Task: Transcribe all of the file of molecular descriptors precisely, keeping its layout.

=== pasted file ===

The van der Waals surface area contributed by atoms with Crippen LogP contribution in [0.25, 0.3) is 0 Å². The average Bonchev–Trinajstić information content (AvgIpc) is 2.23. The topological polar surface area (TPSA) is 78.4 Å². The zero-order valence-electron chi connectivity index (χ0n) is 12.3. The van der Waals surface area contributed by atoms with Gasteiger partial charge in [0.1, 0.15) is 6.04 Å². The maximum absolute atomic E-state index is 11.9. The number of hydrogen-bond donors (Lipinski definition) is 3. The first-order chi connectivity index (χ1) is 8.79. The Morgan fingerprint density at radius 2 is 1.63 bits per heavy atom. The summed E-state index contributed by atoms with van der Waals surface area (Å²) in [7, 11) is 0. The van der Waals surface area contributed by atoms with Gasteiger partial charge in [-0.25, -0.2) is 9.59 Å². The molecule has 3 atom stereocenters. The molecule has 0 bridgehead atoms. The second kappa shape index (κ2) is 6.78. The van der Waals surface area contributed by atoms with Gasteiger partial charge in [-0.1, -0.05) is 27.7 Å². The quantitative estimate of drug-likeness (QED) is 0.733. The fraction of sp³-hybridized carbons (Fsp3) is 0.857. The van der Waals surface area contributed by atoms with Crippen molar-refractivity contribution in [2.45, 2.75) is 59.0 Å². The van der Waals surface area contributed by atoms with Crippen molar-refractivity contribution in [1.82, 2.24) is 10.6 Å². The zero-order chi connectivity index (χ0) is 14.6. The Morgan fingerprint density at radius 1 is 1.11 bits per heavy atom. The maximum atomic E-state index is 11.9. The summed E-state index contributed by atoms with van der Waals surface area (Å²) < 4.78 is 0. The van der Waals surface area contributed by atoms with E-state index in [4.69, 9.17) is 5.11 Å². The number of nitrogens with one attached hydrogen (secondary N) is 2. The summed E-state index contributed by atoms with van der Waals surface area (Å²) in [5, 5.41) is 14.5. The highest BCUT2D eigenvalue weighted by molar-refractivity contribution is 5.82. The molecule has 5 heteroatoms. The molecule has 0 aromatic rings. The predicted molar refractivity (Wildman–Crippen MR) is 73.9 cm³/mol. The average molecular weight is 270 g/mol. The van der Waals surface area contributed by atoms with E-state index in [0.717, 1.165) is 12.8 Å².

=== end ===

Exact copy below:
The van der Waals surface area contributed by atoms with Crippen LogP contribution in [0.25, 0.3) is 0 Å². The average Bonchev–Trinajstić information content (AvgIpc) is 2.23. The topological polar surface area (TPSA) is 78.4 Å². The zero-order valence-electron chi connectivity index (χ0n) is 12.3. The van der Waals surface area contributed by atoms with Gasteiger partial charge in [0.1, 0.15) is 6.04 Å². The maximum absolute atomic E-state index is 11.9. The number of hydrogen-bond donors (Lipinski definition) is 3. The first-order chi connectivity index (χ1) is 8.79. The Morgan fingerprint density at radius 2 is 1.63 bits per heavy atom. The summed E-state index contributed by atoms with van der Waals surface area (Å²) in [7, 11) is 0. The van der Waals surface area contributed by atoms with Gasteiger partial charge in [-0.25, -0.2) is 9.59 Å². The molecule has 3 atom stereocenters. The molecule has 0 bridgehead atoms. The second kappa shape index (κ2) is 6.78. The van der Waals surface area contributed by atoms with Gasteiger partial charge in [-0.1, -0.05) is 27.7 Å². The quantitative estimate of drug-likeness (QED) is 0.733. The fraction of sp³-hybridized carbons (Fsp3) is 0.857. The van der Waals surface area contributed by atoms with Crippen molar-refractivity contribution in [2.45, 2.75) is 59.0 Å². The van der Waals surface area contributed by atoms with Crippen molar-refractivity contribution in [1.82, 2.24) is 10.6 Å². The zero-order chi connectivity index (χ0) is 14.6. The Morgan fingerprint density at radius 1 is 1.11 bits per heavy atom. The maximum atomic E-state index is 11.9. The summed E-state index contributed by atoms with van der Waals surface area (Å²) < 4.78 is 0. The van der Waals surface area contributed by atoms with E-state index in [4.69, 9.17) is 5.11 Å². The number of nitrogens with one attached hydrogen (secondary N) is 2. The summed E-state index contributed by atoms with van der Waals surface area (Å²) in [5, 5.41) is 14.5. The highest BCUT2D eigenvalue weighted by molar-refractivity contribution is 5.82. The molecule has 5 heteroatoms. The molecule has 0 aromatic rings. The predicted molar refractivity (Wildman–Crippen MR) is 73.9 cm³/mol. The average molecular weight is 270 g/mol. The van der Waals surface area contributed by atoms with E-state index in [0.717, 1.165) is 12.8 Å².